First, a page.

P Y R A M I D O S
Self Initiation in the Aeon of Horus
Only 6 copies available
First of all, this book is gorgeous—it has a finely textured hardcover gilt with the seal of Crowley’s A:. A:. on the front,and for bibliophiles just holding this book is a sensual experience.
The first edition of this work appeared in 2014 shortly before the authors death, in fact David Mattichak was working on editing the typescript right up to the last. The publishers had sent David the first leather copy to be finished by the binder and the remaining copies of the edition went on sale, each accompanied by a card pre-signed by the author. It was during this time that a special number of copies in silk slipcases were being made for David to share with his students, sadly he passed away having not collected the box from customs. Eventually the stock was returned and they remained with the binders until they moved to their new location whereupon the box was placed in storage amongst other boxed books for years. The books are accompanied by the ivory cards bearing the seal of A:.A:. which the author had not yet signed.
Proceeds from the sale of these copies will be used to keep his work in print for his own students and those of the Thelemic and Golden Dawn systems respectively.
A review of the book by Sandra Tabitha Cicero of the Hermetic Order of the Golden Dawn may be found appended below:
Pyramidos: Self Initiation in the Aeon of Horus by D.G. Mattichak, Jr.
The subject of this book is LIBER DCLXXI vel PYRAMIDOS, otherwise known as the Pyramidos Ritual, a Rite of Self-Initiation by well-known magician and occultist Aleister Crowley, often called “the Great Beast” by many and “the Old Man” by his former secretary, Israel Regardie.
As author D.G. Mattichak, Jr. explains, Crowley created the Pyramidos Ritual from an earlier prototype he called the ThROA Ritual (the “Gate” Ritual) or Ritual 671, an initiation rite based on the Neophyte Ceremony of the Hermetic Order of the Golden Dawn. Although Crowley was a member of the Golden Dawn for only two years, his experience with the Order would have a lasting effect on his life and magical work.
Written after Crowley’s first attempt at creating a magical Order known as Lamp of the Invisible Light, and after Crowley’s foray into Eastern Mystical practices, the ThROA Ritual was designed as an initiatory rite for more than one person. In creating it, Crowley intended to condense the Neophyte Ceremony into its essential magical components and simplify it in such a way as to make the ritual flow better. Eventually this ritual was further refined and crafted into the Pyramidos Ritual, which was designed for use by solo practitioners and members of Crowley’s A:.A:. system of magic. However the purpose of this ritual went far beyond a simple rite for self-initiation—it was an essential component of Crowley’s comprehensive system of magic. As the author tells us, this ritual “represents Crowley’s magic at its very best, combining all of the techniques that he had learned from the Golden Dawn and that he incorporated into the A:.A:. In its purest form, it is a general purpose initiation ceremony, but beyond this it is also an excellent foundation upon which to construct other practical ceremonial operations.” The rite can be used to consecrate the Elemental weapons, or as a general “opening of the temple” ritual for further magical rites and theurgic work.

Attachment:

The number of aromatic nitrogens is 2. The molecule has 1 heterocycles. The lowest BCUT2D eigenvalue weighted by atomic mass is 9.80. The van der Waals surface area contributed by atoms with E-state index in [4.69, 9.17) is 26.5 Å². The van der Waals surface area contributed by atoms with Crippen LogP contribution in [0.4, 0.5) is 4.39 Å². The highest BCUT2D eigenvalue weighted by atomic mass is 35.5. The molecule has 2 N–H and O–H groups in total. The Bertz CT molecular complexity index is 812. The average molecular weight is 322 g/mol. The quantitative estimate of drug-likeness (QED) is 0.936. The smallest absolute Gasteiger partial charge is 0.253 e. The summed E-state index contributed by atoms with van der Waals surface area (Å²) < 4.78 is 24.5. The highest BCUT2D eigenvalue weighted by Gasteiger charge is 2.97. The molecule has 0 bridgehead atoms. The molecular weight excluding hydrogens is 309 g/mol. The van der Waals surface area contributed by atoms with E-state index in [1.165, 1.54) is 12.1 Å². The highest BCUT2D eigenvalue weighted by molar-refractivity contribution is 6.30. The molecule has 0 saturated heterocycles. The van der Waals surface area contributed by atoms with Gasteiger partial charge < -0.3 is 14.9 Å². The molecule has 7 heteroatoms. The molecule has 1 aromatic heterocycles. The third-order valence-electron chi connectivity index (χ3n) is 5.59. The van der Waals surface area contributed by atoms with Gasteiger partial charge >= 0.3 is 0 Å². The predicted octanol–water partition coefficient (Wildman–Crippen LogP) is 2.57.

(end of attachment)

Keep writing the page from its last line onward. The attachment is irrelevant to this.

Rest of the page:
The first half of the book is concerned with the magical work of the Golden Dawn, particularly the Neophyte Initiation Ritual and the Ceremony of the Equinox. These rites are examined alongside the important instructional papers known as the Z-Documents which explained the physical movements, symbolic structure, and astral mechanics of these rituals in minute detail. Interspersed with this rich exposition of Golden Dawn ceremonies are Mattichak’s insightful comments on how sections of these ceremonies influenced or were adapted into Crowley’s work in his Order of the Lamp of the Invisible Light, as well as on Liber ThROA, and the Pyramidos Ritual.
The author gives an account of Crowley’s first attempts to create a magical order, the Lamp of the Invisible Light, prior to his work with Thelema. This is followed by a detailed analysis of the Pyramidos Ritual in terms of preparatory work, physical movements, symbolic structure, visualizations, and astral mechanics.
Although it was widely disseminated, Liber 671 was never published and remained an obscure text written in an outline form that was not particularly user-friendly. Unfortunately, Crowley’s writing style seemed to take for granted that, prior to performance of the Pyramidos Ritual, practitioners would already have basic knowledge and understanding of the Golden Dawn’s foundational rituals and Z-Documents which, especially for Probationers, was not always the case. Pyramidos: Self Initiation in the Aeon of Horus by D.G. Mattichak, Jr., bridges this information gap and supplies readers with the tools needed for unlocking this ceremony.
Thelemites and Golden Dawn magicians alike should add this text to their library. Whether you love Aleister Crowley or hate him, you can’t ignore him. Fortunately we have authors such as D.G. Mattichak to decipher the sometimes enigmatic and often compelling books of “the Old Man,” and join the ranks of others who, like Regardie, labor to make such works accessible to all to wish to learn from them. We are grateful for his insights.
—Chic Cicero and Sandra Tabatha Cicero
Chief Adepts of the Hermetic Order of the Golden Dawn